For example, in the Epsilon case, it looks like the attackers were using spear-phishing attacks for several months, trying to bait low-level employees at several mailing list companies. While there are few details, there are several interesting questions. How did the attackers know which employees to target? Did the attackers know how to format the spear-phishing email so it looked appropriate? Did they know when to send the malware for maximum effect? I suspect the answer to all these questions is yes.

The HBGary case is also an impressive case study. It started with a SQL injection on the company’s Web site, which led to stealing the password file, running a standard password crack, exploiting password reuse to remotely wipe the (now former) CEO’s iPad and access his Twitter account, and a spearphishing attack to get the password for another site. Again, all standard techniques, but just well executed.

These kinds of security breaches are a long-term problem that we will be struggling with for the next 10–20 years. The only effective strategy I see is to take a three-pronged approach. First, get research and industry to develop new best practices, create better tools, and have better training of software developers. Second, complement these technical approaches with a stronger legal structure that can properly incentivize companies to take stronger measures in protecting customer data. Finally, develop new ways of actually addressing the human vulnerabilities, in the form of simpler and better-designed user interfaces, more research to gain a deeper understanding of human biases and social influences in decision-making, and better ways of motivating and training people so they are effective in the face of these ongoing attacks.

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Reader Comments

The single common thread to the above (and most) breaches is the failure to architecturally separate data. Everything in a lump with access rules is more convenient than designing systems that put what is needed where it is needed. Significant breaches come when someone (or system) has access to more data than they need. Rules can be broken, architectural separation is harder–you have to hop domains, not just abuse the rules. It is still possible, it is just a lot more work.

James Byrd

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Greg Linden "Embracing Noise or Why Computer Scientists Should Stop Worrying and Learn to Love the Errors"
April 28, 2011

When people talk about differences between computers and the brain, they often emphasize the massively parallel processing of the brain. There are hundreds of billions of neurons in the brain firing at a relatively slow rate compared to just a few but very fast processors in a modern computer.

There is another very important difference between the brain and computers: tolerance of error. Computers are derailed if even a couple bits are flipped during a computation. Computers expect everything to be perfect. Error recovery is an afterthought, a protection against what is expected to be a rare event of a data read error, and perfection is assumed.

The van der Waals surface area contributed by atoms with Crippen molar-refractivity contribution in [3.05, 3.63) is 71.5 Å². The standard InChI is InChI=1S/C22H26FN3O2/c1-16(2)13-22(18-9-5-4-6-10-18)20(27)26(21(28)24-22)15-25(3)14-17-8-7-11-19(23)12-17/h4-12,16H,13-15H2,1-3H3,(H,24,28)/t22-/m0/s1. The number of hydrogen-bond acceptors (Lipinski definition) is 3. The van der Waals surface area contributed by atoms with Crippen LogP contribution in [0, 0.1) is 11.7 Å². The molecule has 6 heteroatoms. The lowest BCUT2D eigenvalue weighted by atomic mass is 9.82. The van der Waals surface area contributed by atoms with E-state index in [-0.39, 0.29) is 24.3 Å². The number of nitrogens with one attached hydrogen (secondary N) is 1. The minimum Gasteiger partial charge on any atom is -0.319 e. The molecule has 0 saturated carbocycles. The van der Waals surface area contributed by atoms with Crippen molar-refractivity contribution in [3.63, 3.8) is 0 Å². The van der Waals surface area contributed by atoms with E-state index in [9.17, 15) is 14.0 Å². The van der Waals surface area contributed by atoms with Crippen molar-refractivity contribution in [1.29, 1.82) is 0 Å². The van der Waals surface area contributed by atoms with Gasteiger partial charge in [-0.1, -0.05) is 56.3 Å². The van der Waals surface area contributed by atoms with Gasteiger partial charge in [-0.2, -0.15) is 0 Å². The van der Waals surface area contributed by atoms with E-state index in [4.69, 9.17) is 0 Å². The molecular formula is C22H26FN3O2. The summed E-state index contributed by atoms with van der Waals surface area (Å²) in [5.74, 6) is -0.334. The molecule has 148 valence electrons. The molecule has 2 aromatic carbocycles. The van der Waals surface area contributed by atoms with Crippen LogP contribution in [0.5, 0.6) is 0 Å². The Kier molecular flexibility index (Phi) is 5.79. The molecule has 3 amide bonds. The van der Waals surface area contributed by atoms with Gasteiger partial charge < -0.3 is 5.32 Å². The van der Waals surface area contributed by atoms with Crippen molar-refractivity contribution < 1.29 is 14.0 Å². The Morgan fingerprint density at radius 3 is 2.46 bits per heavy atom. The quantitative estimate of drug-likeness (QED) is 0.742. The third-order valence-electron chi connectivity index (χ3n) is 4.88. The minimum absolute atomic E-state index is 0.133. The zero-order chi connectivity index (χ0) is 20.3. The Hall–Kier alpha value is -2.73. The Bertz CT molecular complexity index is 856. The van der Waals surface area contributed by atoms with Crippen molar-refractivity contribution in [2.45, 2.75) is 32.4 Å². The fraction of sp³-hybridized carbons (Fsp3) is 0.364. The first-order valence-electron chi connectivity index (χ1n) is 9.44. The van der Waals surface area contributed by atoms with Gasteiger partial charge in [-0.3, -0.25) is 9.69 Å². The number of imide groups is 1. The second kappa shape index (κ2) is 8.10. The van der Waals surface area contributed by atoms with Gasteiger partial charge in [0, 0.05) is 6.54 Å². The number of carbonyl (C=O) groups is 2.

By contrast, our wetware embraces error. The brain is a cacophony, a battle of competing patterns, from which understanding emerges. It is a system built on noise, one that expects constant error and recovery from error. The brain abandons precision and thrives on approximation.

There are examples of embracing noise and error in computing. Machine translation has made great strides by building likely translation rules from patterns in large amounts of data, then expecting, welcoming, and correcting frequent errors in the translated text. Recommender systems make no assumptions that they are perfect, but only that they might be helpful, and only expect to be judged by how useful they are compared to alternatives for lists of movies or books you might like. Web search spreads a query across hundreds or thousands of machines and simply ignores those that fail to respond quickly, relying on getting a good enough answer out quickly rather than getting a complete answer out slowly.

Often we find estimates are good enough. Recent work on data mining in large clusters, such as Hadoop, has found orders of magnitude speed-ups can be gained if only an approximate answer—such as +-1% with 95% probability—is required. Some computer security researchers are embracing the idea that classifying what is malware is not black or white, but a gray area, and are starting to use techniques, such as slowing suspicious processes, rather than expecting to be able to identify and kill all wrongdoers.

Of the lessons we take from biological systems, one should be that wetware is sloppy. And that is okay. Precision is not required in everything or even most things. Failures are best handled by expecting them all the time, not treating them as exceptions. We should expect errors and handle them routinely. We should stop worrying and learn to love the noise.